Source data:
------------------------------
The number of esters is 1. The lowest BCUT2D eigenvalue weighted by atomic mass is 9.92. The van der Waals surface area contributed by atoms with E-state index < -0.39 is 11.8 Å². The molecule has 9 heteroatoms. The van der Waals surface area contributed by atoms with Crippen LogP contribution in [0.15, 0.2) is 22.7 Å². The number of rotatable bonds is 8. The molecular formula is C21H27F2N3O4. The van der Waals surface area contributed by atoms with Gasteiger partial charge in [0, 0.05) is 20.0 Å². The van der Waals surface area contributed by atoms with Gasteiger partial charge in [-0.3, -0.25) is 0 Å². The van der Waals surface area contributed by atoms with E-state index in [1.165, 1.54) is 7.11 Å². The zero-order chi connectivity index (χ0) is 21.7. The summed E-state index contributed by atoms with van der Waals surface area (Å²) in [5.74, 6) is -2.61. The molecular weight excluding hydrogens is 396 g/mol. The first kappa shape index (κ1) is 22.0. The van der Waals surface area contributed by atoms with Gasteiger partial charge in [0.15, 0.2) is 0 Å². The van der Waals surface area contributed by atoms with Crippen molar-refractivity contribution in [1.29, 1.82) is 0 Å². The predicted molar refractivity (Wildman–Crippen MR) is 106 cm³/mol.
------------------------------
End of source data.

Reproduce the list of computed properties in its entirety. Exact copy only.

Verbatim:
The number of esters is 1. The lowest BCUT2D eigenvalue weighted by atomic mass is 9.92. The van der Waals surface area contributed by atoms with E-state index < -0.39 is 11.8 Å². The molecule has 9 heteroatoms. The van der Waals surface area contributed by atoms with Crippen LogP contribution in [0.15, 0.2) is 22.7 Å². The number of rotatable bonds is 8. The molecular formula is C21H27F2N3O4. The van der Waals surface area contributed by atoms with Gasteiger partial charge in [0, 0.05) is 20.0 Å². The van der Waals surface area contributed by atoms with Gasteiger partial charge in [-0.3, -0.25) is 0 Å². The van der Waals surface area contributed by atoms with E-state index in [1.165, 1.54) is 7.11 Å². The zero-order chi connectivity index (χ0) is 21.7. The summed E-state index contributed by atoms with van der Waals surface area (Å²) in [5.74, 6) is -2.61. The molecular weight excluding hydrogens is 396 g/mol. The first kappa shape index (κ1) is 22.0. The van der Waals surface area contributed by atoms with Gasteiger partial charge in [0.15, 0.2) is 0 Å². The van der Waals surface area contributed by atoms with Crippen molar-refractivity contribution in [1.29, 1.82) is 0 Å². The predicted molar refractivity (Wildman–Crippen MR) is 106 cm³/mol.